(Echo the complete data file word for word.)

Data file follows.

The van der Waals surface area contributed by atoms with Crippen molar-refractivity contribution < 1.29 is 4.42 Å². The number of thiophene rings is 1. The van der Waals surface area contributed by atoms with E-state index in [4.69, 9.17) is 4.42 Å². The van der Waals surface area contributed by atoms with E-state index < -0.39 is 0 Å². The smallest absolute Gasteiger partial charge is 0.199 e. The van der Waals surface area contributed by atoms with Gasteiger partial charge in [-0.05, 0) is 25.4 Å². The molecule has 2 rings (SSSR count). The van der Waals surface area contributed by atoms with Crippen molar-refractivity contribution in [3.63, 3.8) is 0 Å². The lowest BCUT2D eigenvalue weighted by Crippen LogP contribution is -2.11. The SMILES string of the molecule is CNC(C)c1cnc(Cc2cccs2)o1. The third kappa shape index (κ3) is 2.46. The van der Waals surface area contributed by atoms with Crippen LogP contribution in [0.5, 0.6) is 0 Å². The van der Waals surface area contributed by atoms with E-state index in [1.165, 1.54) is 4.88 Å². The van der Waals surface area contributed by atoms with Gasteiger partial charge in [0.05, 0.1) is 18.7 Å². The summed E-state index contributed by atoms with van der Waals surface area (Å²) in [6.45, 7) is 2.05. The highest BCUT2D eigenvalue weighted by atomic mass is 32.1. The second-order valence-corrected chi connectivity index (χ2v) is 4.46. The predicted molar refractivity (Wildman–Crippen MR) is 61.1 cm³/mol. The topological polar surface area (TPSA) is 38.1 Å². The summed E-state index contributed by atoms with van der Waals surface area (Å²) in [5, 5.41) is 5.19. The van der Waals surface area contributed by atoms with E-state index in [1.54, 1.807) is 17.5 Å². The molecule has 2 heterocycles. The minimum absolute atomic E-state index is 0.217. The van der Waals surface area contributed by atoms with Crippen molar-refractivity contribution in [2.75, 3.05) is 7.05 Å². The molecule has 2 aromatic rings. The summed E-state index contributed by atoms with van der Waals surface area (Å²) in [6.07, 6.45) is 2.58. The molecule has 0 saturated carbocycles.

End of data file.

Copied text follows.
The van der Waals surface area contributed by atoms with Crippen molar-refractivity contribution < 1.29 is 4.42 Å². The number of thiophene rings is 1. The van der Waals surface area contributed by atoms with E-state index in [4.69, 9.17) is 4.42 Å². The van der Waals surface area contributed by atoms with E-state index < -0.39 is 0 Å². The smallest absolute Gasteiger partial charge is 0.199 e. The van der Waals surface area contributed by atoms with Gasteiger partial charge in [-0.05, 0) is 25.4 Å². The molecule has 2 rings (SSSR count). The van der Waals surface area contributed by atoms with Crippen molar-refractivity contribution in [3.63, 3.8) is 0 Å². The lowest BCUT2D eigenvalue weighted by Crippen LogP contribution is -2.11. The SMILES string of the molecule is CNC(C)c1cnc(Cc2cccs2)o1. The third kappa shape index (κ3) is 2.46. The van der Waals surface area contributed by atoms with Crippen LogP contribution in [0.5, 0.6) is 0 Å². The van der Waals surface area contributed by atoms with E-state index in [1.165, 1.54) is 4.88 Å². The van der Waals surface area contributed by atoms with Gasteiger partial charge in [0.05, 0.1) is 18.7 Å². The summed E-state index contributed by atoms with van der Waals surface area (Å²) in [6.45, 7) is 2.05. The highest BCUT2D eigenvalue weighted by atomic mass is 32.1. The second-order valence-corrected chi connectivity index (χ2v) is 4.46. The predicted molar refractivity (Wildman–Crippen MR) is 61.1 cm³/mol. The topological polar surface area (TPSA) is 38.1 Å². The summed E-state index contributed by atoms with van der Waals surface area (Å²) in [5, 5.41) is 5.19. The van der Waals surface area contributed by atoms with E-state index in [1.54, 1.807) is 17.5 Å². The molecule has 2 heterocycles. The minimum absolute atomic E-state index is 0.217. The van der Waals surface area contributed by atoms with Crippen molar-refractivity contribution in [2.75, 3.05) is 7.05 Å². The molecule has 2 aromatic rings. The summed E-state index contributed by atoms with van der Waals surface area (Å²) in [6.07, 6.45) is 2.58. The molecule has 0 saturated carbocycles.